Perhaps movies are suffering from the same kind of audience segregation that the music industry went through a while back. The era of mass appeal radio stations and record labels ended as soon as people realized they could empower their own musical journey and discover the kinds of music that appealed to them. In other words, the Internet killed both video and radio stars.  But it didn’t kill off live music. This has been a boon to audiences as it lead to a huge improvement in the quality of concerts and gigs:  since concert tours now earn more than recordings, musicians that want to remain gratefully fed learn the importance of developing a strong live connection with their fans.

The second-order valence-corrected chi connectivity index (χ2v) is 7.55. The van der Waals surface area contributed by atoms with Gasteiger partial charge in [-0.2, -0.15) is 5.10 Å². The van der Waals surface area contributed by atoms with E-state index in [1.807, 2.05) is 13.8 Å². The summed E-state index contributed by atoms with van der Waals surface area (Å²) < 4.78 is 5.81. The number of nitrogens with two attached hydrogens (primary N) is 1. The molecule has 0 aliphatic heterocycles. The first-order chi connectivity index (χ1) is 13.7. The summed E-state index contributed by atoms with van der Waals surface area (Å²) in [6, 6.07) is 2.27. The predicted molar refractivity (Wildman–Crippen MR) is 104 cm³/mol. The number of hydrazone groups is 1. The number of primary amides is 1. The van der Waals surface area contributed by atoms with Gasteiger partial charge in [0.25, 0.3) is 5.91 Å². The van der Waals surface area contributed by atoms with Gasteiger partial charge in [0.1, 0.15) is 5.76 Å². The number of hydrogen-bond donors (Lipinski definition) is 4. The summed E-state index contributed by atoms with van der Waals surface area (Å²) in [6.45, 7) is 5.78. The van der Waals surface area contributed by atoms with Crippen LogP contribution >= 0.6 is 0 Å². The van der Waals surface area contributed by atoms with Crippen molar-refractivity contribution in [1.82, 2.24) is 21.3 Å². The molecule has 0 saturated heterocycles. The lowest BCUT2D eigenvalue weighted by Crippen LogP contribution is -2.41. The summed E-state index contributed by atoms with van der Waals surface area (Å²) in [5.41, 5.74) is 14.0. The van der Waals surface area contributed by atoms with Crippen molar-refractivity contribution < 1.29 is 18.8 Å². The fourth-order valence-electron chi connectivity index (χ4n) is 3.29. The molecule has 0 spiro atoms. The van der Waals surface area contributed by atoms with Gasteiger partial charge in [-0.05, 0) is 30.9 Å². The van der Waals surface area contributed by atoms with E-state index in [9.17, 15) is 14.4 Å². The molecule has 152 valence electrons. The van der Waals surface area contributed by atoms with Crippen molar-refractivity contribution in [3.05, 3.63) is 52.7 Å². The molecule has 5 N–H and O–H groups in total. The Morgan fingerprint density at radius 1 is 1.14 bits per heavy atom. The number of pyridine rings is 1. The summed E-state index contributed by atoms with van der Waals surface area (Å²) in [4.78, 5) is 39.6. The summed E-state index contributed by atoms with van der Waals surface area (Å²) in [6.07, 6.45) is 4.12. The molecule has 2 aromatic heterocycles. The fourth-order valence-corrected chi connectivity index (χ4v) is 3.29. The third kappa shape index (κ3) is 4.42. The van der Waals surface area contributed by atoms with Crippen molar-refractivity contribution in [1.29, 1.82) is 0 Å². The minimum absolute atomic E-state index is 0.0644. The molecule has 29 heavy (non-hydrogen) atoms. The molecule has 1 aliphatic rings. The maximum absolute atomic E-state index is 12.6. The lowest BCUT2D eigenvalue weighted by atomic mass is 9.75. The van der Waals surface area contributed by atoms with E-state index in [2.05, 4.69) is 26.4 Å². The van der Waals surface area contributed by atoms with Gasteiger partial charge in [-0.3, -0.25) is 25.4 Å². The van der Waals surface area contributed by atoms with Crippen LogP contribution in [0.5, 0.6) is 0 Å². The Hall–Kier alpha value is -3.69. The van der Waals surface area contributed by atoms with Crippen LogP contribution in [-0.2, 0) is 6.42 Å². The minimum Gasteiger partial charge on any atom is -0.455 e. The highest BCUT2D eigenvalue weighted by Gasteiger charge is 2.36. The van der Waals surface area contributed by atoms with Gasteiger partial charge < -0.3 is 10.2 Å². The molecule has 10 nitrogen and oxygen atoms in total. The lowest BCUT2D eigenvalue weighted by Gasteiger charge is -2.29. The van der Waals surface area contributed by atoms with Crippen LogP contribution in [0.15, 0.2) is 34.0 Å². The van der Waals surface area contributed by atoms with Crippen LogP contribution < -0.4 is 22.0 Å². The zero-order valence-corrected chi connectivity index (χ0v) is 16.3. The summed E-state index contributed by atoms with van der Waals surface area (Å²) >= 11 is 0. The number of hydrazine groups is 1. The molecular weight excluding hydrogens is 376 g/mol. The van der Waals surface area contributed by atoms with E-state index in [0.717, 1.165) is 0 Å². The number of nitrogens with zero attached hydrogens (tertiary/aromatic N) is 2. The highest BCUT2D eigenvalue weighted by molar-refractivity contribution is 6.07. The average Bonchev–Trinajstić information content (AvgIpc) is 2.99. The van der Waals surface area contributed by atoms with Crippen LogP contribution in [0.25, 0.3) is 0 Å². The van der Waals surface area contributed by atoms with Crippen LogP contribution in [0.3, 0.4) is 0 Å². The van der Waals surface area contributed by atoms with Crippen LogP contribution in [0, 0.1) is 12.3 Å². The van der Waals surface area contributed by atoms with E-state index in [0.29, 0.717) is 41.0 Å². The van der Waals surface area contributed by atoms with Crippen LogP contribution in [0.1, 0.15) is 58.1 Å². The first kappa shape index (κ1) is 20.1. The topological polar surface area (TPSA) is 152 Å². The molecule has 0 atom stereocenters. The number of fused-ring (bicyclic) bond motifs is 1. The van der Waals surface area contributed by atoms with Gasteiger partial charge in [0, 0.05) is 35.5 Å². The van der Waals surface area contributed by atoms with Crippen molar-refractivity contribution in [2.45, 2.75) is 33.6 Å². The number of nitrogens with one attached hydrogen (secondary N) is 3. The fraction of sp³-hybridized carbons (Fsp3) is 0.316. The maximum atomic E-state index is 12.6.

Cinemas are also succeeding by rediscovering the power of the event. Film festivals have an amazing ability to sell out screenings for films that return mere weeks later to empty houses. Our few remaining rep cinemas are doing their best to emulate the festival experience by turning every screening into a special occasion, creating events for different audiences, such as gore-filled midnight screenings for horror buffs or double bills of classics for cinemaphiles. The First Weekend Club does this on a national level, transforming the premieres of small Canadian films into celebrations. Even the theatre chain Cineplex Entertainment is hopping onto the event bandwagon, with special one-off screenings of everything from art documentaries to art house horror films.

I know these tactics work, because they’re enough to get me to go out on weeknights, when I’m exhausted after working all day. They’re enough to get me to overlook having to wolf down a quick dinner, the hassle of driving across town in the pouring rain and the inconvenience of fighting for a hard-to-find parking place. Because once I’m tucked into that cinema, I’m part of the audience. I’m sharing a communal event. And I’m having a great time.